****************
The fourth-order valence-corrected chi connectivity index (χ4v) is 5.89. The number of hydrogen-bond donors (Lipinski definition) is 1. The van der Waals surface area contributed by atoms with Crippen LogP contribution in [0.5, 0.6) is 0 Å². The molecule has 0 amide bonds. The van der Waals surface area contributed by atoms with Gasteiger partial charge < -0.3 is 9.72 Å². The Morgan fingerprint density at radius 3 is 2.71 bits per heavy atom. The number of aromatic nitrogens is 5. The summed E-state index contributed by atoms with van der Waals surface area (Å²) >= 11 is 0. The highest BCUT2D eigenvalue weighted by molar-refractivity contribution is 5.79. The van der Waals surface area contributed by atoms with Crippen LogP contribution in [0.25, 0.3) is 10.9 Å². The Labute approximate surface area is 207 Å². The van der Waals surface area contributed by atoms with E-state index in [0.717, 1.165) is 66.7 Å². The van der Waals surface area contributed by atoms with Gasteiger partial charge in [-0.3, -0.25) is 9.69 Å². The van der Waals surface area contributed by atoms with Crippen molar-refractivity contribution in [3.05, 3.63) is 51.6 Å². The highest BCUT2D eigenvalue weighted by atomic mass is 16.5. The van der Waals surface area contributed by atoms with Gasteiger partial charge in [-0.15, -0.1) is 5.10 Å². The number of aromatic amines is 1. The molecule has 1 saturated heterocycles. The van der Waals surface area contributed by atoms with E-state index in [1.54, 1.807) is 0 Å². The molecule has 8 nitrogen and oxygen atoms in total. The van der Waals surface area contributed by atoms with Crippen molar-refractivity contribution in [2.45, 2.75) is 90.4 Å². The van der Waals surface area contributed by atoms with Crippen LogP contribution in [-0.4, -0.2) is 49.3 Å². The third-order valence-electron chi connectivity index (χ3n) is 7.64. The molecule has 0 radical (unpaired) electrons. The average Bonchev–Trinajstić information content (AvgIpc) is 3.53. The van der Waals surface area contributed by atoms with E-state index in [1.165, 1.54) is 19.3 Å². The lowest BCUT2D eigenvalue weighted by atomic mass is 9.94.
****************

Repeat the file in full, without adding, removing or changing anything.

The fourth-order valence-corrected chi connectivity index (χ4v) is 5.89. The number of hydrogen-bond donors (Lipinski definition) is 1. The van der Waals surface area contributed by atoms with Crippen LogP contribution in [0.5, 0.6) is 0 Å². The molecule has 0 amide bonds. The van der Waals surface area contributed by atoms with Gasteiger partial charge < -0.3 is 9.72 Å². The Morgan fingerprint density at radius 3 is 2.71 bits per heavy atom. The number of aromatic nitrogens is 5. The summed E-state index contributed by atoms with van der Waals surface area (Å²) >= 11 is 0. The highest BCUT2D eigenvalue weighted by molar-refractivity contribution is 5.79. The van der Waals surface area contributed by atoms with Crippen LogP contribution in [0.25, 0.3) is 10.9 Å². The Labute approximate surface area is 207 Å². The van der Waals surface area contributed by atoms with E-state index in [0.717, 1.165) is 66.7 Å². The van der Waals surface area contributed by atoms with Gasteiger partial charge in [-0.3, -0.25) is 9.69 Å². The van der Waals surface area contributed by atoms with Crippen molar-refractivity contribution in [3.05, 3.63) is 51.6 Å². The highest BCUT2D eigenvalue weighted by atomic mass is 16.5. The van der Waals surface area contributed by atoms with Gasteiger partial charge in [-0.15, -0.1) is 5.10 Å². The number of aromatic amines is 1. The molecule has 1 saturated heterocycles. The van der Waals surface area contributed by atoms with E-state index in [1.54, 1.807) is 0 Å². The molecule has 8 nitrogen and oxygen atoms in total. The van der Waals surface area contributed by atoms with Crippen molar-refractivity contribution in [2.45, 2.75) is 90.4 Å². The van der Waals surface area contributed by atoms with Crippen LogP contribution in [-0.4, -0.2) is 49.3 Å². The third-order valence-electron chi connectivity index (χ3n) is 7.64. The molecule has 0 radical (unpaired) electrons. The average Bonchev–Trinajstić information content (AvgIpc) is 3.53. The van der Waals surface area contributed by atoms with E-state index in [1.165, 1.54) is 19.3 Å². The lowest BCUT2D eigenvalue weighted by atomic mass is 9.94.